Keeping RF and microwave communications reliable in unstable environmental conditions

Dec. 1, 2004
In recent years the North American continent has been battered by unstable weather patterns.

In recent years the North American continent has been battered by unstable weather patterns. The northern part of the continent experienced ice storms, which affected areas spanning thousands of kilometers; while hurricanes brought gusty winds, heavy rains and flooding to the mid-Atlantic states. This past summer’s intense ­hurricane season in Florida is only the latest example.

In severe weather conditions, state and provincial governments rely on emergency services and the military to support rescue, cleanup, and safety situations. As a result, the antennas that keep military and emergency personnel connected must be designed to withstand extreme wind, ice, and rain conditions.

The challenge for communications service providers is the lack of places to install antennas. Space for mounting communication systems, including those used by the military, becomes scarce because authorities tend to limit the number of available transmitting sites. As a result, more and more services need to coexist in close proximity to one another, and multiple-channel communication systems must use ever-narrowing frequency bandwidth to make the most of system capacity. Generated intermodulation signals are thus more likely to fall in the received band.

In addition, industry is moving toward higher transmit power levels and receivers with ever-increasing sensitivity. These two trends are not at all in sympathy with one another. Any one of these trends (individually or combined) worsens the incapacitating effect that passive intermodulation (PIM) has on communications systems. Therefore, it is important to attempt to perform frequency management and introduce isolation whenever possible. In reality, frequency management is often not possible and hence designing products with low passive intermodulation is now becoming a prerequisite when designing communications systems that need to offer a high probability of communication under ­severe environmental conditions.

Passive intermodulation

Many base stations broadcast on several channels concurrently. When these multiple signals are transmitted through nonlinear components within the antenna, for example, spurious unwanted signals are generated on additional ­frequencies. This phenomenon is called ­intermodulation.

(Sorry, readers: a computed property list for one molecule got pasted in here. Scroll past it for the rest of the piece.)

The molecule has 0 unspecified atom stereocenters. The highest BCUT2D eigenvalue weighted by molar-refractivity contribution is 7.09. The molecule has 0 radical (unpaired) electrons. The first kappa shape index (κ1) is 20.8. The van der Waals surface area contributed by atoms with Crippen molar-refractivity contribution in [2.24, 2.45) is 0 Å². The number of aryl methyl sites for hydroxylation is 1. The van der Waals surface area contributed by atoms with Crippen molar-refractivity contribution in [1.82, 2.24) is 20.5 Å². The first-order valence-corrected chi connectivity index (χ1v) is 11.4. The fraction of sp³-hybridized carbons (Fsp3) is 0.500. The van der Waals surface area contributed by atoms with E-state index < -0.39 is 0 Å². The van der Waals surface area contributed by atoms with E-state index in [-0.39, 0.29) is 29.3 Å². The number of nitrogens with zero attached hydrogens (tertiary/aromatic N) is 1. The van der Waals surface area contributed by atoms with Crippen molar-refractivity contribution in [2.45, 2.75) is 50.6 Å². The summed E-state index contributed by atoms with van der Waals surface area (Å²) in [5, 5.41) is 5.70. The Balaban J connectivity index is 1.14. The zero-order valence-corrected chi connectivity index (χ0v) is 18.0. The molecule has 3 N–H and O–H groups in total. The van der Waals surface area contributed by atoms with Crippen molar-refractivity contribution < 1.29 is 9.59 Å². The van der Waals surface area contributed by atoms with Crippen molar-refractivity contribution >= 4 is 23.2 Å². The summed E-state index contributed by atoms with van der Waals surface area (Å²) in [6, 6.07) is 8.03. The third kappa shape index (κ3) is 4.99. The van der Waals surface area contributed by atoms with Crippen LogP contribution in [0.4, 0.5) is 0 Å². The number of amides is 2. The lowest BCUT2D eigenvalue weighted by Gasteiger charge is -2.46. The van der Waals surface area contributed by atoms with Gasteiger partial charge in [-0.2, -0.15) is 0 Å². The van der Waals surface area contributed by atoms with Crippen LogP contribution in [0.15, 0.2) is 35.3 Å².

PIM is the production of new signal-frequency components - also referred to as products - in passive devices commonly found in and around a radio site. Devices in combining systems that could potentially generate PIM products include cables, connectors, adapters, transmission line junctions (such as Tee and Stars), filters, directional couplers, antennas, and surge protectors.

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FIGURE 1. Two transmit signals at f1 and f2 could generate third-order passive intermodulation products at (2f1 - f2) and (2f2 - f1) respectively. Likewise, the fifth-order products will be located at (3f1 - 2f2) and (3f2 - 2f1), and the seventh-order products at (4f1 - 3f2) and (4f2 - 3f1).

Figure 1 shows two transmit signals at frequencies f1 and f2 generating third-, fifth-, and seventh-order PIM products at frequencies that could fall within the band allocated to that same service or adjacent services. These newly generated third, fifth, and seventh orders are likely to desensitize nearby receivers operating at those frequencies.

To better understand the causes for PIM, ­consider metal joints or contact interfaces used in communications devices such as antennas. The metal corrodes and the layer of oxide that forms in such RF joints acts as an insulator. Through that corrosion (or insulation) layer, electron tunneling (also known as “diode effect”), and microscopic arcing take place. This physical occurrence gives rise to non­linearity that causes the generation of passive intermodulation products.

The current-voltage characteristics shown in Figure 2 are that of a typical diode, as well as a joint where corrosion sets in between the two joining metals. The nonlinearity exhibited in this ­current-voltage relationship is evident.

FIGURE 2. The nonlinearity exhibited in the current-voltage relationship is evident in a typical diode and a joint where corrosion sets in between the two joining metals.
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Generally, corrosion cannot be prevented but it can be controlled to a degree. Control over corrosive processes comes from limiting contact between galvanically dissimilar metals. The greater the dissimilarity, the faster corrosion sets in. In addition, we can prevent the presence of electrolyte (in the form of moisture, salt, and the like), between dissimilar metals by ensuring sufficient separation between metals that are not intended to form a joint.

Another source of generating PIM products comes from the nonlinearity of ferromagnetic material. Ferromagnetic material follows a nonlinear magnetization curve when magnetized from a zero magnetic-field value, as shown in Figure 3. Furthermore, a hysteresis loop involves the nature of magnetization of ferromagnetic material. This means that a different magnetization curve is traversed for each half of an alternating current cycle.

FIGURE 3. Ferromagnetic material follows a nonlinear magnetization curve when magnetized from a zero magnetic-field value.